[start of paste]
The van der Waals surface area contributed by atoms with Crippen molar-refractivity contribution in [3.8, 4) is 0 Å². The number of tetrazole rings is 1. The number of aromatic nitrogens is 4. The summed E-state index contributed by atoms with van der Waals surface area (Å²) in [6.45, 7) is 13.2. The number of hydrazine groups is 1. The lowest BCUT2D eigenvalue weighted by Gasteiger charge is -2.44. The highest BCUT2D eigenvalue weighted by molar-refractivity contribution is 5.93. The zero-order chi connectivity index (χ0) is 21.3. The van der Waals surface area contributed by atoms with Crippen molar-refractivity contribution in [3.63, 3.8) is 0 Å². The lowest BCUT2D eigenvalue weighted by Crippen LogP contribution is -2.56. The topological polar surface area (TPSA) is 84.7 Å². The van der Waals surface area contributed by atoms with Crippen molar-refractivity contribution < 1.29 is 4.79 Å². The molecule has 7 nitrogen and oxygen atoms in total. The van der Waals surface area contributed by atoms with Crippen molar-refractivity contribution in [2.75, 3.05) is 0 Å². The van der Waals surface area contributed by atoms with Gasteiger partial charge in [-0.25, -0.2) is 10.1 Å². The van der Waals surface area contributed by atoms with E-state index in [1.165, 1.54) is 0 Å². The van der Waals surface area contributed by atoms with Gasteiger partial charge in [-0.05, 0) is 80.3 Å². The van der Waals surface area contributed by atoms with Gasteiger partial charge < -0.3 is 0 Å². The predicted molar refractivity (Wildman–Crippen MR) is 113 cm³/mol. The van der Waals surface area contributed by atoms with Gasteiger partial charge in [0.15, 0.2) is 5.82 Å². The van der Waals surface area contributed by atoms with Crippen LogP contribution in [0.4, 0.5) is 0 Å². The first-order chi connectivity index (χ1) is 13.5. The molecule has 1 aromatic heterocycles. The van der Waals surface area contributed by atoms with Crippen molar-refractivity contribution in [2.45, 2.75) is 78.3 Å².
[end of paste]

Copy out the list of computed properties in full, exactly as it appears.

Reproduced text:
The van der Waals surface area contributed by atoms with Crippen molar-refractivity contribution in [3.8, 4) is 0 Å². The number of tetrazole rings is 1. The number of aromatic nitrogens is 4. The summed E-state index contributed by atoms with van der Waals surface area (Å²) in [6.45, 7) is 13.2. The number of hydrazine groups is 1. The lowest BCUT2D eigenvalue weighted by Gasteiger charge is -2.44. The highest BCUT2D eigenvalue weighted by molar-refractivity contribution is 5.93. The zero-order chi connectivity index (χ0) is 21.3. The van der Waals surface area contributed by atoms with Crippen molar-refractivity contribution in [3.63, 3.8) is 0 Å². The lowest BCUT2D eigenvalue weighted by Crippen LogP contribution is -2.56. The topological polar surface area (TPSA) is 84.7 Å². The van der Waals surface area contributed by atoms with Crippen molar-refractivity contribution < 1.29 is 4.79 Å². The molecule has 7 nitrogen and oxygen atoms in total. The van der Waals surface area contributed by atoms with Crippen molar-refractivity contribution in [2.75, 3.05) is 0 Å². The van der Waals surface area contributed by atoms with Gasteiger partial charge in [-0.25, -0.2) is 10.1 Å². The van der Waals surface area contributed by atoms with E-state index in [1.165, 1.54) is 0 Å². The van der Waals surface area contributed by atoms with Gasteiger partial charge in [-0.05, 0) is 80.3 Å². The van der Waals surface area contributed by atoms with Gasteiger partial charge < -0.3 is 0 Å². The predicted molar refractivity (Wildman–Crippen MR) is 113 cm³/mol. The van der Waals surface area contributed by atoms with Gasteiger partial charge in [0.15, 0.2) is 5.82 Å². The van der Waals surface area contributed by atoms with Crippen LogP contribution in [0.4, 0.5) is 0 Å². The first-order chi connectivity index (χ1) is 13.5. The molecule has 1 aromatic heterocycles. The van der Waals surface area contributed by atoms with Crippen molar-refractivity contribution in [2.45, 2.75) is 78.3 Å².